Irrigation enables two onion harvests per year in Tanzania

Farmers from the organisation Mviwata in Tanzania have inaugurated a new irrigation project. With support from Trias, they restored over 5 km of irrigation canals last year.
For the local arable farmers, the water provided by these irrigation canals is essential. This first became evident from a development plan drawn up by Trias Tanzania with partner organisation Mviwata Manyara, which represents 7,500 farmers.
'The Mviwata farmers wanted to make an income solely from growing onions and garlic. Without irrigation that is far-off dream', said Trias employee Sven Ten Napel. That is why last year Trias, together with Mviwata Manyara, invested money to restore three irrigation canals in three villages.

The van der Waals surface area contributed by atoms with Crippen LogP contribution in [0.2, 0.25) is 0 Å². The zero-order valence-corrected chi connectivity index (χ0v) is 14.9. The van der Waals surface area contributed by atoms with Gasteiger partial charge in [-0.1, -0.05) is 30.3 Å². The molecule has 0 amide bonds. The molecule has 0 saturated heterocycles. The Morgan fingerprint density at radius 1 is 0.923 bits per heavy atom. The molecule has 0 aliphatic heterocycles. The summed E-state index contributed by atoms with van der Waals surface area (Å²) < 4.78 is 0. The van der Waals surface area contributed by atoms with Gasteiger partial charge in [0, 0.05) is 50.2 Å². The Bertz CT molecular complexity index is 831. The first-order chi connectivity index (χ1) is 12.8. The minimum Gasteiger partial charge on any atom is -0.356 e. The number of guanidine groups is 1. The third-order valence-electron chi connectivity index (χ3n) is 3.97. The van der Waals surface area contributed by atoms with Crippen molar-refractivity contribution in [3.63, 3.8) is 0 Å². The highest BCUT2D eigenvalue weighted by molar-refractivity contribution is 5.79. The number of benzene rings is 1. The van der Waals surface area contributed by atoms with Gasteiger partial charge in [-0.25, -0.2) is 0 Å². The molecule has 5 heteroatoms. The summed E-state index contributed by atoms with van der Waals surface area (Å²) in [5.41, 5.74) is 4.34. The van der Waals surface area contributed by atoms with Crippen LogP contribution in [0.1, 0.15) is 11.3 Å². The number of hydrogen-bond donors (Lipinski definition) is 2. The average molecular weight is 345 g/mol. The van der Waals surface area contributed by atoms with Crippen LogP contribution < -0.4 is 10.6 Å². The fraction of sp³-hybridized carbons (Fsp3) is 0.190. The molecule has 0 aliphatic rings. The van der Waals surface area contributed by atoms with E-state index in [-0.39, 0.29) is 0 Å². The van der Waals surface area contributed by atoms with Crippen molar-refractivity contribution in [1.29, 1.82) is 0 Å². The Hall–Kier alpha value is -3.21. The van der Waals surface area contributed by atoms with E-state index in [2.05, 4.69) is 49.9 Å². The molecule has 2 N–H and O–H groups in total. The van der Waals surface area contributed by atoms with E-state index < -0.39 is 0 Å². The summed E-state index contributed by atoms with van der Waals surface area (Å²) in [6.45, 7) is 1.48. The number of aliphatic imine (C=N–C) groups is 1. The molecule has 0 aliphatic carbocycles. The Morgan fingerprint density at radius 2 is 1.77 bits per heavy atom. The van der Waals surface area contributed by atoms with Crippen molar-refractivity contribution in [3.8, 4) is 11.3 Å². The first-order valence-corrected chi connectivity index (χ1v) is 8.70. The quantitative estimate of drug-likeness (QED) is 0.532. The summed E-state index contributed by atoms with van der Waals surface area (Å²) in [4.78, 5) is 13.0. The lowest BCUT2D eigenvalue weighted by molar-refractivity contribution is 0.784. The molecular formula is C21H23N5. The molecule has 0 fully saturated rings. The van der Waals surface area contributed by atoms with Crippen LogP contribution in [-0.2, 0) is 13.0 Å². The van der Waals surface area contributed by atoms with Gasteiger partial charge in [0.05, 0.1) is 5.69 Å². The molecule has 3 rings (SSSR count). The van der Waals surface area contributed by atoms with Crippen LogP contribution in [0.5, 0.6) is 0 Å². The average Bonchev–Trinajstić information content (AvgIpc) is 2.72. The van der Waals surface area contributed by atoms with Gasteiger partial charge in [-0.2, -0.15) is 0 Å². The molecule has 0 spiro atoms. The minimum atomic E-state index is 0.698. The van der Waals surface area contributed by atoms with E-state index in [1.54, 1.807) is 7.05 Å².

'Thanks to this, 627 farming families can now harvest their crops twice a year. Furthermore, we provided them with support on growing techniques. The result is that the farmers’ yields have more than doubled. And they also receive better prices, as Mviwata has successfully secured two interesting trade agreements', explained Ten Napel.

Spreading risks

Trias encourages Tanzanian farmers to spread risks by investing in production that is less affected by water shortages. In 2016, Mviwata received the resources to train 240 beekeepers who were also given beehives.
Water shortages have also resulted in thousands of cattle perishing in the north of the country in recent months, due to a lack of grazing land. The team from Trias Tanzania is working with the semi-nomadic cattle herders of the Maasai on an extensive set of measures to prevent things getting worse.